“Once I had cleared customs, and picked up my bags, I headed over to the cargo customs office, took care of the needful paperwork, uncrated my motorcycle, topped it off with gas, and drove off with the customs officers allowing me to store my bags in their office till I could come back later that afternoon to pick them up with a car. They actually waved at me while I rode off. Life was different back then. Keep in mind 9/11 was 11 years away and you probably could have sold hot dogs from a hot dog stand inside the customs hanger without a license, and be truly appreciated for the effort.
“I rode my heart out that summer, practically pinching myself at every kilometre marker along the way. Driving at all hours of the day and night, up and down the French and Italian rivieras for the next three months having the time of my life.
“In the end, I was not able to sell the motorcycle for the amount that I had originally expected. In matter of fact I was lucky to have sold it for the cost of the motorcycle, and close to what the whole three months had cost me, allowing me to re-pay the loan back, and most importantly, keep true to the promise I made to the vice president of the bank.
“What I was left with, and unknowingly at the time, was my first experience with Alchemical gold. The affirmation of stepping out of the main stream, connecting to a passion, and willing it to fruition, this, and meeting and acknowledging all of the important characters or gatekeepers along the way. The people who showed up at the right time and place, and who held the gate open, but for a little bit, only giving you a hint of a direction, and a sense that you had to take that chance, all the while making sure that it was your decision to make, would in turn be the first steps that led me to where I am at today with Relief Riders International.”
How did RRI first come about?
“Relief Riders International was founded in 2004 with a unique mission to combine an extraordinary adventure travel experience with the opportunity for our travelers to deliver life-changing medical care, educational supplies, and livestock to below poverty level villagers in Rajasthan, India. Both the riders and our rural Rajasthani friends are transformed by the experience. Since 2004, Relief Riders International to date has delivered much needed aid to rural India and has helped more than 24,700 people, of which 18,400 were children. In 2010 we unexpectedly received the United National NGO Positive Peace Award, for which we felt very honoured.”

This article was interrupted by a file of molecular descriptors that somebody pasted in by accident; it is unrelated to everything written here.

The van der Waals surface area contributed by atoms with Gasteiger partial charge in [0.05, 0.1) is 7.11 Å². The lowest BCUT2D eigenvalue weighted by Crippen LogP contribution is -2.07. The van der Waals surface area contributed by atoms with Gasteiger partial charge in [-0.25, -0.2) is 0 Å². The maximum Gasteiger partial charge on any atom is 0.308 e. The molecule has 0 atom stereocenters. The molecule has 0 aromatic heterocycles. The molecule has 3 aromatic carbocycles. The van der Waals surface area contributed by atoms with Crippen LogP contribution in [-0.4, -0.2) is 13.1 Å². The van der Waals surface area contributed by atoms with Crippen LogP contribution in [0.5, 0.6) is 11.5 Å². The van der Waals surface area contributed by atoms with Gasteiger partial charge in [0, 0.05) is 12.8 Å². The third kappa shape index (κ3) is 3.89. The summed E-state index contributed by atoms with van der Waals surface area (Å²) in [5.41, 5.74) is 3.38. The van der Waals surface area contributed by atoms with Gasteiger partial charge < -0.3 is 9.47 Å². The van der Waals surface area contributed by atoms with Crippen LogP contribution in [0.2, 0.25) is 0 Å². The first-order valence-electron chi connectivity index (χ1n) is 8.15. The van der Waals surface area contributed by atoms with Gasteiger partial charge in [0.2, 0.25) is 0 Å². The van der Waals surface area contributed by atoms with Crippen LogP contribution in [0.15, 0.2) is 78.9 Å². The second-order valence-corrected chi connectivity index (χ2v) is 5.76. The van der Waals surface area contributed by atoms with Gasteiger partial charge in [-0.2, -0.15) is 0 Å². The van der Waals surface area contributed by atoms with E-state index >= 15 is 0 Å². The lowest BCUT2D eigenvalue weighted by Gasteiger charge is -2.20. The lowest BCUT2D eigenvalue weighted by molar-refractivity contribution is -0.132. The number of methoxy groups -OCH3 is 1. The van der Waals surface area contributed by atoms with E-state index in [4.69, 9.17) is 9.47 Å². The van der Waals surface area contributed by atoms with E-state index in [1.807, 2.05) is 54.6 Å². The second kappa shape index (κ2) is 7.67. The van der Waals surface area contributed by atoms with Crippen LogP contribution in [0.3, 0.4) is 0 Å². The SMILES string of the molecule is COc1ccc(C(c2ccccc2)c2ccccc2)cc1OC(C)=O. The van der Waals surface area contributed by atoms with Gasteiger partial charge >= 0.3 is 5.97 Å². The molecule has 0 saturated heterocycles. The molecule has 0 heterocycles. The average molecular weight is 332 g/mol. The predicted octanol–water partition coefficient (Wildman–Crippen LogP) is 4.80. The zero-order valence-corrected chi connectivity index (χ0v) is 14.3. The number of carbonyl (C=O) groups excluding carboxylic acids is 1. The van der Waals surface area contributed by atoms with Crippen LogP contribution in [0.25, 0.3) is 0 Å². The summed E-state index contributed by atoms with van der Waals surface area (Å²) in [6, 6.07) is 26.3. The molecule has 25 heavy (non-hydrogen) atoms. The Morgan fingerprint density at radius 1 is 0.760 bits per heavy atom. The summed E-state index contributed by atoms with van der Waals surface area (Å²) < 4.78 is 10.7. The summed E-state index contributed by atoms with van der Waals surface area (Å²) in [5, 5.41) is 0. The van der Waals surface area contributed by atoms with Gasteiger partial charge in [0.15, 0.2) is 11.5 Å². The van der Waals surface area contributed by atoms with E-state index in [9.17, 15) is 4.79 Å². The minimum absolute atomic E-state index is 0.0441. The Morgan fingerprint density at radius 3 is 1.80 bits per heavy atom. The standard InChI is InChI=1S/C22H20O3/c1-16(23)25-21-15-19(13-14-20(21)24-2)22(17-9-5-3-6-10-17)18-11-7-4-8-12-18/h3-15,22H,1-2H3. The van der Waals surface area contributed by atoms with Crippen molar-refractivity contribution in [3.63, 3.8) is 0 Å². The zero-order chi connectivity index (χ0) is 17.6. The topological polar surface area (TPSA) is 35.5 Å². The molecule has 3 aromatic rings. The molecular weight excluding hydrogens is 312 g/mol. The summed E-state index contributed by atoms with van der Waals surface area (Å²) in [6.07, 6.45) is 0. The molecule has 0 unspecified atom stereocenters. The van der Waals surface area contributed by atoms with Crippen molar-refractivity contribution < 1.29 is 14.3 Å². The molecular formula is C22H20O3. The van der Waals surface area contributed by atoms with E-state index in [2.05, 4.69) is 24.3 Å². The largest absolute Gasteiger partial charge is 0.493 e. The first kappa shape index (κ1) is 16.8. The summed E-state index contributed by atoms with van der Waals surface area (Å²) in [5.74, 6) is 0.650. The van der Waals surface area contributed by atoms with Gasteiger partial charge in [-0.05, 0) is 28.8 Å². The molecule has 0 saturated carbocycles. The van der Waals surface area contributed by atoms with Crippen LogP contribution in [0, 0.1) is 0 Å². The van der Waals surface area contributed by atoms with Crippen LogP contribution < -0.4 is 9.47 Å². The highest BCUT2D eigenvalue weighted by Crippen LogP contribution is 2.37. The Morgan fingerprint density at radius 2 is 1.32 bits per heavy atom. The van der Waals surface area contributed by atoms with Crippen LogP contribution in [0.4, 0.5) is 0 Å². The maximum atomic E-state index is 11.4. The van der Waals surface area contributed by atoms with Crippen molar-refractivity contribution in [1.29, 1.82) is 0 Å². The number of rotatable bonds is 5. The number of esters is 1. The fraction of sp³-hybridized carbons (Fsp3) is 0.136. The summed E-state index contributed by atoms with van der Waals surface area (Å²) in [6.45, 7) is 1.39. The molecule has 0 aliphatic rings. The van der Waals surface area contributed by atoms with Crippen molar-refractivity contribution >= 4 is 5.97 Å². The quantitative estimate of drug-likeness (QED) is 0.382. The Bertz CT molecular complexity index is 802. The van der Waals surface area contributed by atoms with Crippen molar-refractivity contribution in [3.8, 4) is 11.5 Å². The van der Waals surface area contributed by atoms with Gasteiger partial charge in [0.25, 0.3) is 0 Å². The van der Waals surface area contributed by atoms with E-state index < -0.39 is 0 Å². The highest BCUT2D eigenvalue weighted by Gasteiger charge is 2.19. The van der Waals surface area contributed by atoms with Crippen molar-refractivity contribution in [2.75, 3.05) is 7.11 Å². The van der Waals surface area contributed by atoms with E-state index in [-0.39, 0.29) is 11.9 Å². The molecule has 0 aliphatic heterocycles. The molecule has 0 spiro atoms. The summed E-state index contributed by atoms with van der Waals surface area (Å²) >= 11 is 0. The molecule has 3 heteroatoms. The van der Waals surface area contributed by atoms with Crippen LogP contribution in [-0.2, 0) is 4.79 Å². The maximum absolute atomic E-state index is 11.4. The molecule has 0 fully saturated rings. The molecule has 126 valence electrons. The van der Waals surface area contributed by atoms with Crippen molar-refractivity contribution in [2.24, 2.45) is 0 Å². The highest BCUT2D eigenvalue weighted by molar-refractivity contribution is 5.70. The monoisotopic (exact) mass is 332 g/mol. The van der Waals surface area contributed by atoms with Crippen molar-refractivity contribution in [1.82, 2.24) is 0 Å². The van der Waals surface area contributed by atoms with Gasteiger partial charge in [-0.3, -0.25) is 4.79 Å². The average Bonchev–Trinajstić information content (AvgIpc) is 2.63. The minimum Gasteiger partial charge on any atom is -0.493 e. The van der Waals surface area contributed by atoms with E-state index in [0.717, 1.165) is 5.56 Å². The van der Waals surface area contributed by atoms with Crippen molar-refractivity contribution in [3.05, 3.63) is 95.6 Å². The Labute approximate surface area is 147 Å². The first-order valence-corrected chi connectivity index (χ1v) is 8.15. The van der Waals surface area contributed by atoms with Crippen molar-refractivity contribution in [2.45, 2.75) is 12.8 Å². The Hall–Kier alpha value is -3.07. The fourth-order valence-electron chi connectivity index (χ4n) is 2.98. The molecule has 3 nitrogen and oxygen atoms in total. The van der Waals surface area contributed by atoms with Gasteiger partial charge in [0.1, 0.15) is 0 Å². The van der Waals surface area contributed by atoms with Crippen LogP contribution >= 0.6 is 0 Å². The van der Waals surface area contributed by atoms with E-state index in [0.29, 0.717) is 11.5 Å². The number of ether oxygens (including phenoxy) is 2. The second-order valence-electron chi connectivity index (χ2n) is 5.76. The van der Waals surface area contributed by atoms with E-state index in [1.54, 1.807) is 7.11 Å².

Which countries have you ridden motorcycles in?
“I have ridden motorcycles in France, Italy, Turkey, India and the USA.
Will you offer Relief Rides in any other countries? For example, Nepal?
“We are currently in the planning and development stages of designing a couple of new horseback Relief Rides. We are currently setting our sites on South America. The first being a hybrid ride that will have us travel through both the Andean and Amazonian areas Ecuador, and the second that will take us further down the continent, possibly to Chile or Argentina. As for our motorcycle Relief Ride offerings, we are in the development stages for a Himalayan Relief Ride on 500cc Royal Enfields.
Tell me your best memory/experience from the past 11 years of running RRI?
“That is truly a difficult question to answer. It’s just like asking a parent to choose their favourite child. So many of my most powerful and meaningful experiences, have happened throughout my 11 year experience with Relief Riders International. I say this because so much of me has matured through the years, what seemingly was one of the most powerful experience 11 years, ago weaves itself into a larger, more elaborate part of my over arching experience with RRI, which only renders my latest experiences with RRI more vibrant and magical.
“I will answer your question in more detail, with an experience that happened 12 years ago, at the end of my first medical camp. During the first four years of our Relief Rides, we would perform three eight hour medical camps on each Relief Ride. These medical camps would offer free treatments by six medical specialists consisting of a General Physician, an Ear Nose and Throat specialist, a Gynecologist, a Pediatrician, an Ophthalmologist and a Dentist.